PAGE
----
German Cowboys Navigate Rocky Terrain in Brooding Drama
A film like Western simmers like a marshmallow on an open fire, never quite flaring up, but instead crisping to a golden brown. Our protagonist Meinhard (Meinhard Neumann, leading a group of non-actors) finds himself in a sticky situation between his fellow German construction workers—shipped in to build a hydroelectric plant—and the native Bulgarians who live in the nearby village. Most scenes, set against an idyllic backdrop, are charged with conflict, though never brought to a boil. Valeska Grisebach‘s forbearing third film is the strong, silent type that leaves a lasting impression.
The rustic story moves from one conflict to another without a clear direction, remaining unpredictable up until the very last frame. Tensions build. Expectations are overturned. Friendships are forged, then tested. At the middle of it all is Meinhard, a quiet, sweet man who is a more amiable hero than most. The locals gift him a beautiful white horse, which in a classic Western wouldn’t raise an eyebrow, but here it has weight. The cultural gap is never quite bridged, and Grisebach knows how to keep the audience guessing. One late night, the blustery German foreman Vincent (Reinhardt Wetrek) pins Meinhard to the ground and questions his loyalty. Meinhard finds more in common with the townsfolk, but he doesn’t want to take sides. He remains calm and steady throughout, with the exception of one scene, but reveals his cunning in different ways such as winning a poker game, and later, the affection of a local woman.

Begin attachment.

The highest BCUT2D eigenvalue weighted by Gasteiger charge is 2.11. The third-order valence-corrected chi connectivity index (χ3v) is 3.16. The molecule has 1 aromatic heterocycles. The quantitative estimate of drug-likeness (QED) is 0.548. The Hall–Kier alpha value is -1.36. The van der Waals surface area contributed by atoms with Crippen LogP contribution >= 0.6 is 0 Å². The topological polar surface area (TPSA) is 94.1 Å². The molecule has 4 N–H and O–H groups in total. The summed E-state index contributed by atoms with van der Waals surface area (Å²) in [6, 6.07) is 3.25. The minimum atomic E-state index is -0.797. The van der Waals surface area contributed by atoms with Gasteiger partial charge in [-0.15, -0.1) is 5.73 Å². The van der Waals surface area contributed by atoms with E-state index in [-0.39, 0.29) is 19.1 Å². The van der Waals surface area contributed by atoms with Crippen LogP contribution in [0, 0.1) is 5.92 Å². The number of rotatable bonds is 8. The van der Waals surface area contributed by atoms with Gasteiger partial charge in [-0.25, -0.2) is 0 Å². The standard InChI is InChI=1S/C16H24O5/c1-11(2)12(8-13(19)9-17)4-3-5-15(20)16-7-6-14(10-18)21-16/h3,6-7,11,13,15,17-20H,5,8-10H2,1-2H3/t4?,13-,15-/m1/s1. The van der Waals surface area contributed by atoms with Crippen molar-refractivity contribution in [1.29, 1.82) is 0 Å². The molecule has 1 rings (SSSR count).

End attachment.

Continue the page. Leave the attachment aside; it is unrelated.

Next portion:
Bulgaria was occupied by Germany during the war, and old unsettled feelings of xenophobia pervade the film. But Grisebach finds pleasure in equal measure. Early on, Meinhard takes a break from his work to admire the beautiful vista. A lone wolf belongs out in the wilderness, and it’s clear that Meinhard feels as if he belongs in this remote town. When he comes upon the horses in the forest, the way he gently mounts and rides the animal conveys a sense of childlike joy. These scenes act as a reprieve from the bristling tension. In this way the film is imbued with an acute realism. Nothing is sensationalized; it is naturally the flow of life for these European modern-day cowboys.
It would be hard to shoot a bad frame of celluloid out in these majestic mountains. The visual style is affecting, controlled yet bubbly, perhaps like Meinhard himself. Cinematographer Bernhard Keller achieves a loose impressionism that hardly feels like contemporary German cinema. A minimal score mimics the tranquility of the wilderness. The tension here is palpable without the need for heavy-handed music.
Maren Ade is a producer on the film, lending her hand to a project similar to her own Toni Erdmann only in that it showcases Germans working abroad. The humor in Western comes directly from the colorful personalities of its unprofessional cast. It’s unlikely Ade added any jokes of her own. Most of the ensemble, plucked from the streets, has kept their real name, adding a charming authenticity.
Western has roots in the Hollywood tradition but is firmly European. It may seem unremarkable to some Americans who grew up on John Wayne and Clint Eastwood, but it is indeed a worthy addition to the canon. In a pivotal scene, Meinhard aims his rifle menacingly, but he doesn’t shoot anybody. Grisebach is interested in the cinema of what could have happened.Meinhard dwells in the imminent and unavoidable, waiting for the repercussions that don’t always come. The push and pull of two groups who don’t speak the same language, at odds from the start, is mediated by the kind soul Meinhard. Through Meinhard, Grisebach is able to show the many layers of humanity that connect us in a deeply poignant way.